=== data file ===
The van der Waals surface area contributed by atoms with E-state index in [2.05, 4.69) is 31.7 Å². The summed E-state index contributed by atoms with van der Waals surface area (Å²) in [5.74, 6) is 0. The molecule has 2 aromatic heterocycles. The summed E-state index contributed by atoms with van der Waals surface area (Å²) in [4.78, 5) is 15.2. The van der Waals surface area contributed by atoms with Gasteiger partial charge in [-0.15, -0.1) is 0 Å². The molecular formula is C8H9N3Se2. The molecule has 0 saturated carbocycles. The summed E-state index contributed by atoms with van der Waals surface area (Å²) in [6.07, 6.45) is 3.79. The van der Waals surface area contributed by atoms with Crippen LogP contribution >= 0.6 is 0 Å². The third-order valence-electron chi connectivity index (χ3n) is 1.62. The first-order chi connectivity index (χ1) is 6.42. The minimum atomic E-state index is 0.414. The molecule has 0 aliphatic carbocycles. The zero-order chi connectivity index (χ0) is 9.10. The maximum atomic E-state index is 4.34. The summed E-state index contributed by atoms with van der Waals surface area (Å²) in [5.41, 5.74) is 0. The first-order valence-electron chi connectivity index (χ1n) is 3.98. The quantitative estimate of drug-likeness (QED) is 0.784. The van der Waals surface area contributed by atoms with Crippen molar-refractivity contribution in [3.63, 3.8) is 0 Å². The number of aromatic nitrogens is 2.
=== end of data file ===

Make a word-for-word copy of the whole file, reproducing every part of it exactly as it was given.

The van der Waals surface area contributed by atoms with E-state index in [2.05, 4.69) is 31.7 Å². The summed E-state index contributed by atoms with van der Waals surface area (Å²) in [5.74, 6) is 0. The molecule has 2 aromatic heterocycles. The summed E-state index contributed by atoms with van der Waals surface area (Å²) in [4.78, 5) is 15.2. The van der Waals surface area contributed by atoms with Gasteiger partial charge in [-0.15, -0.1) is 0 Å². The molecular formula is C8H9N3Se2. The molecule has 0 saturated carbocycles. The summed E-state index contributed by atoms with van der Waals surface area (Å²) in [6.07, 6.45) is 3.79. The van der Waals surface area contributed by atoms with Crippen LogP contribution >= 0.6 is 0 Å². The third-order valence-electron chi connectivity index (χ3n) is 1.62. The first-order chi connectivity index (χ1) is 6.42. The minimum atomic E-state index is 0.414. The molecule has 0 aliphatic carbocycles. The zero-order chi connectivity index (χ0) is 9.10. The maximum atomic E-state index is 4.34. The summed E-state index contributed by atoms with van der Waals surface area (Å²) in [5.41, 5.74) is 0. The first-order valence-electron chi connectivity index (χ1n) is 3.98. The quantitative estimate of drug-likeness (QED) is 0.784. The van der Waals surface area contributed by atoms with Crippen molar-refractivity contribution in [3.63, 3.8) is 0 Å². The number of aromatic nitrogens is 2.